French right-wing presidential candidates vying to clinch the nomination for the Republicans party took aim at President Emmanuel Macron on Monday in the first of several televised debates they hope will energize their flagging campaigns.
Five candidates took part in three hours of debate on Monday night that saw broad consensus on traditional right-wing themes such as immigration, delinquency and radical Islam—as well as the perceived inadequacies of Macron.
Former EU Brexit negotiator Michel Barnier called security "the main failure of this presidential term", while regional leader Valerie Pecresse accused the 43-year-old head of state of "burning up our cash" with his management of the Covid-19 crisis.
Xavier Bertrand, seen by the Republicans rank-and-file as the most credible candidate before the debate, blamed Macron for the emergence of far-right pundit Eric Zemmour whose radical rhetoric has shaken up the presidential race.
"French people want to turn the page on Macron because he's failed. I'm convinced I'm the one who can beat him. It's not the extremes that can beat him," Bertrand concluded.
Polls currently suggest that none of the Republicans (LR) candidates will make it past the first round of the two-stage election in what would mark another crushing setback for a party which counts de Gaulle, Jacques Chirac and Nicolas Sarkozy as past presidents.
Macron is widely seen as the favorite to win next April, though analysts warn that the election remains highly unpredictable.
Part of the problem for the Republicans is the number of defections of senior figures over the last five years to Macron's centrist camp, while Zemmour is also seen as draining conservatives away from the party, analysts say.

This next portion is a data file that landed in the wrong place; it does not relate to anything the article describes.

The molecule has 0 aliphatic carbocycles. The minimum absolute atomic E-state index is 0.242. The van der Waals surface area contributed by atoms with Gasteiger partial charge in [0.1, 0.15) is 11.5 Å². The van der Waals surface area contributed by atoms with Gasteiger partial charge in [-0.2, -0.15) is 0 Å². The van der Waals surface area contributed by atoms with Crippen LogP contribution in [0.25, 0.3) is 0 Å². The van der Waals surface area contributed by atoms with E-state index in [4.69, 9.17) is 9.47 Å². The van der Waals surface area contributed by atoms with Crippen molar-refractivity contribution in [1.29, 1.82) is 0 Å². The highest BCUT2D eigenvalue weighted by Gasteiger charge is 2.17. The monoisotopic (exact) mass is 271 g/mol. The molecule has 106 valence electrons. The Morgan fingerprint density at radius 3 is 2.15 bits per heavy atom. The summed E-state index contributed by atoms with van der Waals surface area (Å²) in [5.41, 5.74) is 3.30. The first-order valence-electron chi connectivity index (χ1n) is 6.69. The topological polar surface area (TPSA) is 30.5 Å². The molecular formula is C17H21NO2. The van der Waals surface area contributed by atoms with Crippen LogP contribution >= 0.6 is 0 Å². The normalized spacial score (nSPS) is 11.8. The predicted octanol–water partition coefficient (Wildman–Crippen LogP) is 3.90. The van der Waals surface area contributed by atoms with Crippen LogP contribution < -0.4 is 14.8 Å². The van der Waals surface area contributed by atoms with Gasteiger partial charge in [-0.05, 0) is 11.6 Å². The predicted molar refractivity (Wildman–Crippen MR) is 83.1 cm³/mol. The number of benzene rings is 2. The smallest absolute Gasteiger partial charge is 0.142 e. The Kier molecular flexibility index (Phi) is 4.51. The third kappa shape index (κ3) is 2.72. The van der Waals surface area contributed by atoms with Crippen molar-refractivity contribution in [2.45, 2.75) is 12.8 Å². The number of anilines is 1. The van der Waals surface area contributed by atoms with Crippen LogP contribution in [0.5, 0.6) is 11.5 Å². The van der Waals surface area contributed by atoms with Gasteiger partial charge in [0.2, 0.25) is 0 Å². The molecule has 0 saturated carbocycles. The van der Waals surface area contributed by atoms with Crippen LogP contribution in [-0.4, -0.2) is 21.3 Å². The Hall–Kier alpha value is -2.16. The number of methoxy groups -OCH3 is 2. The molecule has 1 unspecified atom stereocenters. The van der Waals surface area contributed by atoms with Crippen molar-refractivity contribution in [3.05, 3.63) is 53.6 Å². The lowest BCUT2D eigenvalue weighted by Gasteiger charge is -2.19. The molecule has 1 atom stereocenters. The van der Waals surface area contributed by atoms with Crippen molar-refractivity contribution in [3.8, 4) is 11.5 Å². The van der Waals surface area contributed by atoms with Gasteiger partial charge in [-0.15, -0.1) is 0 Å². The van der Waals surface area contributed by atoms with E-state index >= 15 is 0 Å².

Sarkozy, who remains popular among right-wing voters, has been convicted twice this year, effectively ending any chances he has of attempting another comeback after a first failed try five years ago.
In the run-up to the debate, Barnier had benefited from a flurry of positive headlines about his chances of clinching the nomination for LR, with some media reports referring to him as favorite.
Supporters had promoted the 70-year-old as a possible "French Joe Biden"—a moderate, grey-haired statesman capable of uniting his divided political family.
In one of few clashes, he was attacked by Pecresse and Bertrand over his proposal for a moratorium on immigration, which he revealed would mean merely reductions in the number of visas granted to foreigners, rather than zero immigration.
"My friends are pretending to not understand my moratorium," he complained.
Of the three leading candidates, Bertrand, the moderate head of the northern Hauts-de-France region, is seen by 54 percent of LR members as "in a position to win the presidency", according to a poll released Monday.
Only 26 percent saw Barnier as best placed, and 16 percent favoured Pecresse, the head of the greater Paris region.
But Bertrand publicly quit the party in 2017 and had intended to shun the primary and run as an independent, only to relent last month under pressure.
Analysts say this could count against him in the nominating process, whereas Barnier is seen as having shown loyalty to the party over a decades-long career that has taken him from his home in the French Alps to Paris and then Brussels.
In 2017, the party suffered humiliation and disappointment when its presidential candidate, Francois Fillon, became embroiled in multiple financial scandals which saw the hardline former prime minister eliminated in the first round.